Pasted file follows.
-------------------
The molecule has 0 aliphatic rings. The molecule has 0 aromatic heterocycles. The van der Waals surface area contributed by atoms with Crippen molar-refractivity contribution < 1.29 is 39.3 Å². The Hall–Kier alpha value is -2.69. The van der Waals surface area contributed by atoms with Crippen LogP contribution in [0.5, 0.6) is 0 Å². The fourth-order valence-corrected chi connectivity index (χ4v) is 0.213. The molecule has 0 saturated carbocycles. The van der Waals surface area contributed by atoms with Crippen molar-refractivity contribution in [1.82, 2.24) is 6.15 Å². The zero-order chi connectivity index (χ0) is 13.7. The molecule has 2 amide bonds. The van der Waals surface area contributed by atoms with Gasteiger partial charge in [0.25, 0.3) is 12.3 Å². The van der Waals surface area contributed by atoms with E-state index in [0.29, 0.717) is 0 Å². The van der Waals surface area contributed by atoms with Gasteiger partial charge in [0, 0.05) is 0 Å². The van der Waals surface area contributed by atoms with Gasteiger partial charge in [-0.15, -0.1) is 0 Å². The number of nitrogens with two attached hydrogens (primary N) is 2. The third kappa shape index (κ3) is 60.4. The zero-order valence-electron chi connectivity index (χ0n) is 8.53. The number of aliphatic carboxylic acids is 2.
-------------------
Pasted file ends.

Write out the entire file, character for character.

The molecule has 0 aliphatic rings. The molecule has 0 aromatic heterocycles. The van der Waals surface area contributed by atoms with Crippen molar-refractivity contribution < 1.29 is 39.3 Å². The Hall–Kier alpha value is -2.69. The van der Waals surface area contributed by atoms with Crippen LogP contribution in [0.5, 0.6) is 0 Å². The fourth-order valence-corrected chi connectivity index (χ4v) is 0.213. The molecule has 0 saturated carbocycles. The van der Waals surface area contributed by atoms with Crippen molar-refractivity contribution in [1.82, 2.24) is 6.15 Å². The zero-order chi connectivity index (χ0) is 13.7. The molecule has 2 amide bonds. The van der Waals surface area contributed by atoms with Gasteiger partial charge in [0.25, 0.3) is 12.3 Å². The van der Waals surface area contributed by atoms with E-state index in [0.29, 0.717) is 0 Å². The van der Waals surface area contributed by atoms with Gasteiger partial charge in [0, 0.05) is 0 Å². The van der Waals surface area contributed by atoms with Gasteiger partial charge in [-0.15, -0.1) is 0 Å². The number of nitrogens with two attached hydrogens (primary N) is 2. The third kappa shape index (κ3) is 60.4. The zero-order valence-electron chi connectivity index (χ0n) is 8.53. The number of aliphatic carboxylic acids is 2.